First off, this is not really a new album. It is a collection of B-sides, English releases, and some previously unreleased cuts. Costello will have an album of new songs around January and a U.S. tour.
Many times compilation records are only for die hard fans who would kill their own mother for a recording of their idol spitting in a toilet. However, this album is more than that.
Two things make Taking Liberties worthwhile. One is the number of cuts, 20 on a single record. The other is the variety, some go all the way back to when he started. So with that many different types of songs there's got to be at least one good album's worth of material.
Elvis puts on a number of faces through the disc. In "Radio Sweetheart" we find Costello convincingly playing the country boy (This track has been getting good exposure on some local stations). Then switching to the rhythm & blues of "Getting Mighty Crowded" Elvis earns a pair of ray-ban sunglasses (Ask Jake and Elwood). Turning again we find him doing a cover of "My Funny Valentine," a tender insult song.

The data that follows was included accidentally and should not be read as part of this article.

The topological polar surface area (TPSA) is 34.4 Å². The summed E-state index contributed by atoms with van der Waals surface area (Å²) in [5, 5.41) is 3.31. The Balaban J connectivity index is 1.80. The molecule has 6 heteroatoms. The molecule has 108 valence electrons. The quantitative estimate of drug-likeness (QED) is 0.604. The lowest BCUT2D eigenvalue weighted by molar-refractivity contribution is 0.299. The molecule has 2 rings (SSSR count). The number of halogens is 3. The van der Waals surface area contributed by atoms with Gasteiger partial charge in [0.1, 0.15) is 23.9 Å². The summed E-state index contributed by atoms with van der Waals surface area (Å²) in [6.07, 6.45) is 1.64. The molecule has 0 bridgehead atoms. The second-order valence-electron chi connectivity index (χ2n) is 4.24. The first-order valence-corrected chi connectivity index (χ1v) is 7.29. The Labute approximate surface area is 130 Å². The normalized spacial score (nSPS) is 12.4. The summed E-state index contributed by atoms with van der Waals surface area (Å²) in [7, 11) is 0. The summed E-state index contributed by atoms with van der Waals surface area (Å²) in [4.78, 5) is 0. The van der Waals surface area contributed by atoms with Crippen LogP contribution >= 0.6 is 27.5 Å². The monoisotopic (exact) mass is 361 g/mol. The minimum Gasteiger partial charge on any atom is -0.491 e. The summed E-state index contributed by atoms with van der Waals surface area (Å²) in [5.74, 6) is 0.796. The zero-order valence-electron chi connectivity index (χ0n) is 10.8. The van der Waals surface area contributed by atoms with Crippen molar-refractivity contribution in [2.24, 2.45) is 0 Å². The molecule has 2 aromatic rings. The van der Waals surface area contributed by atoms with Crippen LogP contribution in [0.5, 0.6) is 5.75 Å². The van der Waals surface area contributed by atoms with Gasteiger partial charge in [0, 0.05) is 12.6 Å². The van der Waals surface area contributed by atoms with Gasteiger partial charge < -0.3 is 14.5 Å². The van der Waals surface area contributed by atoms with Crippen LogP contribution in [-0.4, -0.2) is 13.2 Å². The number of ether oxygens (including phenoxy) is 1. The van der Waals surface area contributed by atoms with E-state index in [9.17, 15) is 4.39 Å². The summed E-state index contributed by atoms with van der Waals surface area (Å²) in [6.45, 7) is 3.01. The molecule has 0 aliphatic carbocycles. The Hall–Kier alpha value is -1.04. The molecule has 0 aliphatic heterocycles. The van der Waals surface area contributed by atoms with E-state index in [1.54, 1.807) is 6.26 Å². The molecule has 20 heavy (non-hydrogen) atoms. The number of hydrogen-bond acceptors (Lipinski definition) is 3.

The other cuts are more typical Costello music. My favorite is the previously unreleased "Hoover Factory" in which he contemplates life and a vacuum factory, "Five miles out of London on the Western Avenue / Must of been a wonder when it was brand new / Talking 'bout the splendor of the Hoover factory / Know that you'd agree if you' d seen it too / It's not a matter of life or death / But what is? / It doesn't matter if I take another breath Who cares?, Who cares?"
Also deserving of mention are the rockers, "(I Don't Want To Go To) Chelsea" and "Tiny Steps." In the latter song Costello sings about a playboy's useless conquest, "Tiny steps / Almost real,/ Tiny fingers / You almost feel / Make her kneel / Oh she's almost human beneath it."